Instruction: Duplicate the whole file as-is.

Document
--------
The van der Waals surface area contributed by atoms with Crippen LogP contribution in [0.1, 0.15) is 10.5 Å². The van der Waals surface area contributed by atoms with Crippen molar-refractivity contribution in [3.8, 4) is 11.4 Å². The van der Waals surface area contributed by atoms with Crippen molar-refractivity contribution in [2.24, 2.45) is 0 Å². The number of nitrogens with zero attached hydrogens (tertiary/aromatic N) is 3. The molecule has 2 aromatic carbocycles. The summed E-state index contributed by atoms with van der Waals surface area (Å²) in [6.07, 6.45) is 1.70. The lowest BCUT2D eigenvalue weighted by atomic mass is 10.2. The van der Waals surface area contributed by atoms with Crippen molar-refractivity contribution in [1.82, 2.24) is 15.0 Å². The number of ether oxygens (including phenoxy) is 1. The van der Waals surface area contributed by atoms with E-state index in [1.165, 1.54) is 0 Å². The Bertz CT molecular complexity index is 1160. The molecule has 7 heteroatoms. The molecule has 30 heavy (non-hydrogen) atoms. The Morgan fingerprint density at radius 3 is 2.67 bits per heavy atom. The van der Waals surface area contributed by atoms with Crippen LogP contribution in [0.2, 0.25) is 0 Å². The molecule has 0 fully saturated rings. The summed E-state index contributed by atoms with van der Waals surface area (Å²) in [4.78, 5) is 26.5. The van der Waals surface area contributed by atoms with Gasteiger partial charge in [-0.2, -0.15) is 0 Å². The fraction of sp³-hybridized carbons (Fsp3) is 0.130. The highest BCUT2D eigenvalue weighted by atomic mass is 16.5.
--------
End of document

The van der Waals surface area contributed by atoms with Crippen LogP contribution in [0.1, 0.15) is 10.5 Å². The van der Waals surface area contributed by atoms with Crippen molar-refractivity contribution in [3.8, 4) is 11.4 Å². The van der Waals surface area contributed by atoms with Crippen molar-refractivity contribution in [2.24, 2.45) is 0 Å². The number of nitrogens with zero attached hydrogens (tertiary/aromatic N) is 3. The molecule has 2 aromatic carbocycles. The summed E-state index contributed by atoms with van der Waals surface area (Å²) in [6.07, 6.45) is 1.70. The lowest BCUT2D eigenvalue weighted by atomic mass is 10.2. The van der Waals surface area contributed by atoms with Crippen molar-refractivity contribution in [1.82, 2.24) is 15.0 Å². The number of ether oxygens (including phenoxy) is 1. The van der Waals surface area contributed by atoms with E-state index in [1.165, 1.54) is 0 Å². The Bertz CT molecular complexity index is 1160. The molecule has 7 heteroatoms. The molecule has 30 heavy (non-hydrogen) atoms. The Morgan fingerprint density at radius 3 is 2.67 bits per heavy atom. The van der Waals surface area contributed by atoms with Crippen LogP contribution in [0.2, 0.25) is 0 Å². The molecule has 0 fully saturated rings. The summed E-state index contributed by atoms with van der Waals surface area (Å²) in [4.78, 5) is 26.5. The van der Waals surface area contributed by atoms with Gasteiger partial charge in [-0.2, -0.15) is 0 Å². The fraction of sp³-hybridized carbons (Fsp3) is 0.130. The highest BCUT2D eigenvalue weighted by atomic mass is 16.5.